I have had to bail people out of jail for less than this. It is a big fiasco. And just so we are clear about the law, the cops only have to have to present a reasonable suspicion to make an arrest of this nature. Even if you are proven innocent far beyond a reasonable doubt the cop still doesn’t get fired. I repeat, the cop only gets told whether he was within his authority to do what he did, he will NOT get fired.

        So split hairs and fuss all you want but for the love of Reason and Propriety just stay back…besides, Brian probably hasn’t washed that Brown jacket in days….with the heat so bad why would you want to get any closer?

        Felyx – The only one crazy enough to promote rationality!

      • 62. Ғĕłỹҳ  |  July 22, 2010 at 1:45 pm

        One other thing, just so ya’ll know, the cop in certain instances could ask if Brian or any NOM person complaining of harassment wants to press charges. If that were to happen the arrested person would have to show up one month later to that state in that jurisdiction. Brian (et als) however, would not have to. He could simply drop the charges later. Then he could promote himself as a benevolent person who doesn’t want to persecute others…

        Good God people! Please let’s just not go there!


      • 63. John  |  July 22, 2010 at 1:52 pm

        Oh come on, people. Get a grip. I agree with Felyx. Filming from just outside the NOM circle wouldn’t be a problem. Keep a polite and minimum distance. You wouldn’t want a NOM-videographer walking around through the crowd or up to a speaker when he is on the way to the podium. Or even pointing the camera from behind when he is busy messaging on his (i)-phone or whatever it was.

        Pick your battles when their worth it. This is not one. Stop hyperventilating

      • 64. PamC  |  July 22, 2010 at 1:59 pm

        Felyx, I know you are coming from a place of love and concern. I don’t want anyone to get arrested unless they are ready for it (and I’m speaking about protesters who have been trained in nonviolent protests and have bail money and a lawyer all lined up–in other words, people who are knowledgeable and willing to make this decision) either.

        But I wanted to make the point re: harassment not to just “be right” –I’m really not into pissing contests– but to make clear that if Courage Campaign wants to make a complaint afterward, they do have legal standing in this matter. BB complained, but he had no grounds because the videographer did not continue in the behavior.

        Really, just to make it clear, I am not trying to encourage anyone to test the extent of their civil rights or egg anyone on to risk arrest. You’re absolutely right, jail is a bitch, especially in the south (my family are all from Tennessee).

      • 65. PamC  |  July 22, 2010 at 2:03 pm


        I think we all might be talking about 2 different things–the difference between choosing your battles wisely (getting arrested would not have been a good thing for the videographer) and knowing about protections under the law. That knowledge is more important after the fact and/or in a courtroom.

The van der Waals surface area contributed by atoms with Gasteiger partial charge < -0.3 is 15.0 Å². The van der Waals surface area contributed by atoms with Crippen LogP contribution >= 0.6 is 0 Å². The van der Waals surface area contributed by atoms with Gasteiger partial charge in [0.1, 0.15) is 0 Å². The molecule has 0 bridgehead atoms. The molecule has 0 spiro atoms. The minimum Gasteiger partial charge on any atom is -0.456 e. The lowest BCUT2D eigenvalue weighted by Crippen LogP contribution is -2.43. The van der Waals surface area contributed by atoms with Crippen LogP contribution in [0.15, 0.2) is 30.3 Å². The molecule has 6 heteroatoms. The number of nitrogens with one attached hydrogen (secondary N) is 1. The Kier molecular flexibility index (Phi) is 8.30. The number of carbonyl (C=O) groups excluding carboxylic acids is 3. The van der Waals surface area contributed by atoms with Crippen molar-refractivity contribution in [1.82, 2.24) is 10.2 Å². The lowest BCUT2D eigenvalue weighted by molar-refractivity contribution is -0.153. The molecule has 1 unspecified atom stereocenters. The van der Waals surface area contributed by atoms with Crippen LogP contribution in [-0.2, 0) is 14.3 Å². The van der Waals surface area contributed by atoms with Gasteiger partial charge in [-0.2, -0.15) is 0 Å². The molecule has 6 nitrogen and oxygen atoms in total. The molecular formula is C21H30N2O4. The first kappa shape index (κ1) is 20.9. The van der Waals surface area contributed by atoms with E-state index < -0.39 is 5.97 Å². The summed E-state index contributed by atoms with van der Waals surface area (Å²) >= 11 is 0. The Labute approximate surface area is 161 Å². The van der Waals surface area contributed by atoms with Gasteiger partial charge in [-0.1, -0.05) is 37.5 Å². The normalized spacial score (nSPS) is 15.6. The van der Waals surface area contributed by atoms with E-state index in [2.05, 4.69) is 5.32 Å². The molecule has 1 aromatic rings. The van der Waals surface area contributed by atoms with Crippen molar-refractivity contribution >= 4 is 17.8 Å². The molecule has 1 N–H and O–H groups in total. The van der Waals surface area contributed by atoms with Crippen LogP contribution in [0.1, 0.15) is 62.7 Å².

I don’t think anyone was condoning “tempting fate” by pushing an officer beyond his/her limit of patience.

      • 66. Ғĕłỹҳ  |  July 22, 2010 at 2:33 pm


        I totally agree with you about making a complaint after the fact. I totally support making a fuss when there is no threat of arrest. (And BTW the comment by the cop about ‘Don’t make me lock you up!’ could be considered an inappropriate threat. Cops need to state the law or else apply it, but making implications about what he could and could not do is pushing the limit of police propriety. So I don’t necessarily agree with the cop. Still, he would not have been fired even if he were in the wrong.)

        Thank you PamC for clarifying and putting our respective comments into perspective. I wish I had done that in the beginning so thank you.


      • 67. fiona64  |  July 22, 2010 at 2:34 pm

        In fairness, John, when Lt. Parker came over to eject the videographer, he *was* filming from beyond NOM’s circle.

        Lt. Parker then confirmed that the reason for the videographer being ejected from the public place was that he was videotaping. *That* was when the matter became problematic from a Constitutional perspective.

        You’re absolutely correct that BB (Hi, Brian and Louis) has a right to make his speech free of harassment. However, he was not being harassed. He was being filmed, making public statements in a public park, at a rally to which he invited the public.

        That is the matter to which I raised my objections. No more, no less.


    • 68. Sagesse  |  July 22, 2010 at 2:19 pm

      @ Felyx. Then shouldn’t the appropriate response be to ask him to keep his distance, rather than eject him from the venue and threaten to arrest him. It’s not like there was an unruly protest going on.

      • 69. Ғĕłỹҳ  |  July 22, 2010 at 2:38 pm


        Appropriate? Yes… absolutely. But as heinous as it sounds, I wouldn’t even bother to ask a cop to be appropriate. I would rather not ‘tempt’ fate. He won’t get fired and I will get an arrest record with a possible conviction… not worth it. I totally agree with you on what should be… of course if this was a perfect world we would not be fighting for equality to begin with! :P


  • 70. Kathleen  |  July 22, 2010 at 11:24 am